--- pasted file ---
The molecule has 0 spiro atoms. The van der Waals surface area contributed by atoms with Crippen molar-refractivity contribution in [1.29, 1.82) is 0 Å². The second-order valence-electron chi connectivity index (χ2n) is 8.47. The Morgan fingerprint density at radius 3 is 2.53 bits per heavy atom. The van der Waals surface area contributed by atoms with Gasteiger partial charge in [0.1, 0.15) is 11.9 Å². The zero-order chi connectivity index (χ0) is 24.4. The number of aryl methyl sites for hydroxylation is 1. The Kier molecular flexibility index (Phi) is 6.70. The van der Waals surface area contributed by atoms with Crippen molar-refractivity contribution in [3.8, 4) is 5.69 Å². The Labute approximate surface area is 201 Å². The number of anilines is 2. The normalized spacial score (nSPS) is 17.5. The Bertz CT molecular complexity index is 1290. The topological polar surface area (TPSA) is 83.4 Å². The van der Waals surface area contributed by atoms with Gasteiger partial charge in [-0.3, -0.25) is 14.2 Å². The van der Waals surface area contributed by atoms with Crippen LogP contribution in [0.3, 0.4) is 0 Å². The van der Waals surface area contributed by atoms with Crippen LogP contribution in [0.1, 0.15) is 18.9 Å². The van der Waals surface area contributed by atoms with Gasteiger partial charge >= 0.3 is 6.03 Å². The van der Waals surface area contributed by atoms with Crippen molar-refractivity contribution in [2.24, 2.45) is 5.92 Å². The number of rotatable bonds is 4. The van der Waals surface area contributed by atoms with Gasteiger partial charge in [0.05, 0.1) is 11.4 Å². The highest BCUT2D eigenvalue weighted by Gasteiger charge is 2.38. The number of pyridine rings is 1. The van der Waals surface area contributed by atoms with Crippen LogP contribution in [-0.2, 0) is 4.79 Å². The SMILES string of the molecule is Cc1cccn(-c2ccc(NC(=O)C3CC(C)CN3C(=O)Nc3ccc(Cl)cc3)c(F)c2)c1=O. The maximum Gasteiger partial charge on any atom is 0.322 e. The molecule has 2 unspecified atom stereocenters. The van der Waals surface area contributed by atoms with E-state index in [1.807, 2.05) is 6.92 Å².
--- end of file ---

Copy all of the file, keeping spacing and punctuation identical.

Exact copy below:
The molecule has 0 spiro atoms. The van der Waals surface area contributed by atoms with Crippen molar-refractivity contribution in [1.29, 1.82) is 0 Å². The second-order valence-electron chi connectivity index (χ2n) is 8.47. The Morgan fingerprint density at radius 3 is 2.53 bits per heavy atom. The van der Waals surface area contributed by atoms with Gasteiger partial charge in [0.1, 0.15) is 11.9 Å². The zero-order chi connectivity index (χ0) is 24.4. The number of aryl methyl sites for hydroxylation is 1. The Kier molecular flexibility index (Phi) is 6.70. The van der Waals surface area contributed by atoms with Crippen molar-refractivity contribution in [3.8, 4) is 5.69 Å². The Labute approximate surface area is 201 Å². The number of anilines is 2. The normalized spacial score (nSPS) is 17.5. The Bertz CT molecular complexity index is 1290. The topological polar surface area (TPSA) is 83.4 Å². The van der Waals surface area contributed by atoms with Gasteiger partial charge in [-0.3, -0.25) is 14.2 Å². The van der Waals surface area contributed by atoms with Crippen LogP contribution in [0.3, 0.4) is 0 Å². The van der Waals surface area contributed by atoms with Crippen LogP contribution in [0.1, 0.15) is 18.9 Å². The van der Waals surface area contributed by atoms with Gasteiger partial charge >= 0.3 is 6.03 Å². The van der Waals surface area contributed by atoms with Crippen molar-refractivity contribution in [2.24, 2.45) is 5.92 Å². The number of rotatable bonds is 4. The van der Waals surface area contributed by atoms with Gasteiger partial charge in [0.05, 0.1) is 11.4 Å². The highest BCUT2D eigenvalue weighted by Gasteiger charge is 2.38. The number of pyridine rings is 1. The van der Waals surface area contributed by atoms with Crippen LogP contribution in [-0.2, 0) is 4.79 Å². The SMILES string of the molecule is Cc1cccn(-c2ccc(NC(=O)C3CC(C)CN3C(=O)Nc3ccc(Cl)cc3)c(F)c2)c1=O. The maximum Gasteiger partial charge on any atom is 0.322 e. The molecule has 2 unspecified atom stereocenters. The van der Waals surface area contributed by atoms with E-state index in [1.807, 2.05) is 6.92 Å².